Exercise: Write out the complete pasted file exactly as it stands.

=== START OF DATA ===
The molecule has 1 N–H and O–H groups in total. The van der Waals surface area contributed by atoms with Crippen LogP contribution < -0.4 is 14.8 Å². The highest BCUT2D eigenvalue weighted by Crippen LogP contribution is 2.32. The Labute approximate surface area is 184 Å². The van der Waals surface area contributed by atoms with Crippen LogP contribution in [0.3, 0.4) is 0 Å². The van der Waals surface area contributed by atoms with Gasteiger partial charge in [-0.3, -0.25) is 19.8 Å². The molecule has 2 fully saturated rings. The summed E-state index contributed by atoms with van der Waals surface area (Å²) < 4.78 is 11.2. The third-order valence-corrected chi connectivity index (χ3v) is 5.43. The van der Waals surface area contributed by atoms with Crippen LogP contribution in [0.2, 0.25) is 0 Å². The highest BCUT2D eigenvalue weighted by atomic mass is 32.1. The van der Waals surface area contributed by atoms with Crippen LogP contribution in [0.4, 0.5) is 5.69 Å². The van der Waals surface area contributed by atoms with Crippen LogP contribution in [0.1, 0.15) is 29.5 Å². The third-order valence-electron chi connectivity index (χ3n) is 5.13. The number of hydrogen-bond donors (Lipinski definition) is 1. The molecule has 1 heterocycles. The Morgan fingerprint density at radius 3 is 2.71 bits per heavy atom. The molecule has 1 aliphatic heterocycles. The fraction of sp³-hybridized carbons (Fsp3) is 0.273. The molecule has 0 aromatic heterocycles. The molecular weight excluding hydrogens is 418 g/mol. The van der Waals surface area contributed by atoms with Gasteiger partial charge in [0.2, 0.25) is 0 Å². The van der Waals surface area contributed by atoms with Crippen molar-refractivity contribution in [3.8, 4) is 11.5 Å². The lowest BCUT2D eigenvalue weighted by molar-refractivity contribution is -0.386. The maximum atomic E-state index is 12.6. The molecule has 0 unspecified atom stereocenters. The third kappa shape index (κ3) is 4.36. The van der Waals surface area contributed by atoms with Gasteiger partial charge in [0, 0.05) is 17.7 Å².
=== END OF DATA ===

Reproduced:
The molecule has 1 N–H and O–H groups in total. The van der Waals surface area contributed by atoms with Crippen LogP contribution < -0.4 is 14.8 Å². The highest BCUT2D eigenvalue weighted by Crippen LogP contribution is 2.32. The Labute approximate surface area is 184 Å². The van der Waals surface area contributed by atoms with Crippen LogP contribution in [0.3, 0.4) is 0 Å². The van der Waals surface area contributed by atoms with Gasteiger partial charge in [-0.3, -0.25) is 19.8 Å². The molecule has 2 fully saturated rings. The summed E-state index contributed by atoms with van der Waals surface area (Å²) < 4.78 is 11.2. The third-order valence-corrected chi connectivity index (χ3v) is 5.43. The van der Waals surface area contributed by atoms with Crippen LogP contribution in [0.2, 0.25) is 0 Å². The highest BCUT2D eigenvalue weighted by atomic mass is 32.1. The van der Waals surface area contributed by atoms with Crippen LogP contribution in [0.4, 0.5) is 5.69 Å². The van der Waals surface area contributed by atoms with Crippen LogP contribution in [0.1, 0.15) is 29.5 Å². The third-order valence-electron chi connectivity index (χ3n) is 5.13. The number of hydrogen-bond donors (Lipinski definition) is 1. The molecule has 1 heterocycles. The Morgan fingerprint density at radius 3 is 2.71 bits per heavy atom. The molecule has 1 aliphatic heterocycles. The fraction of sp³-hybridized carbons (Fsp3) is 0.273. The molecule has 0 aromatic heterocycles. The molecular weight excluding hydrogens is 418 g/mol. The van der Waals surface area contributed by atoms with Gasteiger partial charge in [0.2, 0.25) is 0 Å². The van der Waals surface area contributed by atoms with Crippen molar-refractivity contribution in [3.8, 4) is 11.5 Å². The lowest BCUT2D eigenvalue weighted by molar-refractivity contribution is -0.386. The maximum atomic E-state index is 12.6. The molecule has 0 unspecified atom stereocenters. The third kappa shape index (κ3) is 4.36. The van der Waals surface area contributed by atoms with Gasteiger partial charge in [0, 0.05) is 17.7 Å².